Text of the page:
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eISSN: 2572-8520

Civil Engineering

Research Article Volume 2 Issue 6

Developing Technology Acceptance Models for Decision Making in Urban Management

Sharifeh Sargolzaei

Faculty of Urban Planning, Art University of Isfahan, Iran

Correspondence: Sharifeh Sargolzaei, Faculty of Urban Planning, Art University of Isfahan, Iran

Received: February 24, 2017 | Published: May 24, 2017

Citation: Sargolzaei S. Developing technology acceptance models for decision making in urban management. MOJ Civil Eng. 2017;2(6):180-182. DOI: 10.15406/mojce.2017.02.00050

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Technology adoption concept refers to a complicated process covering people, technology and the implementation context. In this paper, we (1) review some of the most reliable technology acceptance models such as Technology Acceptance Model (TAM) and its recent versionsTAM2 and 3; (2) review their constructs, and finally (3) discuss differences of those models. The review shows that TAM still needs further development to be applied to transportation and urban planning disciplines. The models are thoroughly discussed how they can be extended in a way to cover transportation, urban planning and infrastructure management disciplines. TAM is extended by additional variables to produce TAM3 as a comprehensive model in information systems, but there is not any evidence showing that the model can be a reliable predictive model for other disciplines.


Availability of advanced technologies in recent century, motivate some managers and urban plannerstotry using these solutions to increase urban users' quality of life. However, there is not any idea about the technology users’ decision in terms of using the advanced technologies. If managers provide the technology, but users of their organizations hesitate to use it or reject it, the technology adoption process will fail. For example, a wide range of cutting edge technologies such as laser scanners are available to professions.1–4 However, it is reported that there are barriers to use these technologies in construction sites present the initial results of are search project to give an understanding of the processes, different sources of information and the critical factors that professional organizations are affected, when purchasing advanced technologies.5–8 They present a technology adoption model that is verified using the results of observations to a wide range of vendor with different strategies, and user interviews approached in two equipment exhibitions in Australia.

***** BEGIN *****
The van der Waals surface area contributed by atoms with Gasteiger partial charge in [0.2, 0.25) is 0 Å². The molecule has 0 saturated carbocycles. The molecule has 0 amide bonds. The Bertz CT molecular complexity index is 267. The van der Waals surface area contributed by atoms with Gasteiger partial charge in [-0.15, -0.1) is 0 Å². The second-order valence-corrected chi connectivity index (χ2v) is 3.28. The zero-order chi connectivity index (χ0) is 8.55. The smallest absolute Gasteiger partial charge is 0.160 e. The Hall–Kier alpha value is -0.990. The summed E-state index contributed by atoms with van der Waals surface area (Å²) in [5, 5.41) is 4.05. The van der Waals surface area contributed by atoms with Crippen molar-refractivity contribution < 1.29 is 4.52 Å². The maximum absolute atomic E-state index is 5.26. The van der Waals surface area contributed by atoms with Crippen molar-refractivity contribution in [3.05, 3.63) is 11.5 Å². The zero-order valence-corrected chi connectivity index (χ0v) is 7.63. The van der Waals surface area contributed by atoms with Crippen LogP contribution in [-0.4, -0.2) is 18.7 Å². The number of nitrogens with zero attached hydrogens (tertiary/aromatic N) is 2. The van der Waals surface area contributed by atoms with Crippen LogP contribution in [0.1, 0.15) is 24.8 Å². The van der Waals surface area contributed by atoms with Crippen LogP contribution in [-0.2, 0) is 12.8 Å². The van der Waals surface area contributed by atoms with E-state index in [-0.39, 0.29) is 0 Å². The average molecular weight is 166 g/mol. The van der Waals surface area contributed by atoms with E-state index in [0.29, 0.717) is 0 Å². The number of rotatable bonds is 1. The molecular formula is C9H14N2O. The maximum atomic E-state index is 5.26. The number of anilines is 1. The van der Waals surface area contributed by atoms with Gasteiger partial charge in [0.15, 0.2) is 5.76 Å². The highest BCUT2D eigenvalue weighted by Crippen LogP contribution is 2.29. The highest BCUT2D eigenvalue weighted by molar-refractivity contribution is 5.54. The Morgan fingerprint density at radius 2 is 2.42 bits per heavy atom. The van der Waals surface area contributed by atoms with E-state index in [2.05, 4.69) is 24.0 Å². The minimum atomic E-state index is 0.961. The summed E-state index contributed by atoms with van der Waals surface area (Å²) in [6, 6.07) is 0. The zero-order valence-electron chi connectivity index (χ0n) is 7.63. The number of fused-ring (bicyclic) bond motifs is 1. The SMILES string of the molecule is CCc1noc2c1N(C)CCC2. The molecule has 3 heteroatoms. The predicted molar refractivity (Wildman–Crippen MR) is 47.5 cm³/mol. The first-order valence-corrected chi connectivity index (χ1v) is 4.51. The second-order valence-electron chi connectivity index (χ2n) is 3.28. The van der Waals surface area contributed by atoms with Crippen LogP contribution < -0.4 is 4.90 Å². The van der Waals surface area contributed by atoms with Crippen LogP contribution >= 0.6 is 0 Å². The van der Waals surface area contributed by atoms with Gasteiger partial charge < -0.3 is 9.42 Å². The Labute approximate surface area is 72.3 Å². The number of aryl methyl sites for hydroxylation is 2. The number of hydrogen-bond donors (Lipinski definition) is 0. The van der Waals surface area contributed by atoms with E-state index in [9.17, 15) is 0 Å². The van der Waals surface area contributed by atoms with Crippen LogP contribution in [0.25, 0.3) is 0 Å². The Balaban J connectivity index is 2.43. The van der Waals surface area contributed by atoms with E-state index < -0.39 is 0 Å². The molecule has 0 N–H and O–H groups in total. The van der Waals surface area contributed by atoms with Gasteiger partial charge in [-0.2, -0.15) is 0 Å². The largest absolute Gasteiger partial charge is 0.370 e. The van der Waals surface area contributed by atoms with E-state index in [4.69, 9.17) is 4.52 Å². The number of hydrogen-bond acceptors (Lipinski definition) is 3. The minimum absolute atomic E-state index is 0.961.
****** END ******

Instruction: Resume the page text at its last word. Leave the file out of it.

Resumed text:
In another discipline, Sargolzaei et al.9 argues that the current models suffer to cover city councils’ attributes and citizens’ concerns in terms of compatibility of the current technologies and functionality of the available technologies. This research seeks to investigate how the process of Technology Acceptance Model (TAM) developed by Davis10 can be extended for different contexts. TAM considers different attributes such as the user conditions, communities, and the user perception. In line with the main model, TAM2,11 and TAM312 are developed and cited over 11924, and 2367 by scholars, respectively. This research defines the constructs that affect the process of technology adoption. Hence, the following questions are raised in the urban planning context: What constructs are added to TAM in recently developed models, and to which extend the main constructs of basic TAM are related to the context. In the following sections, we discuss three mentioned models and their constructs, respectively.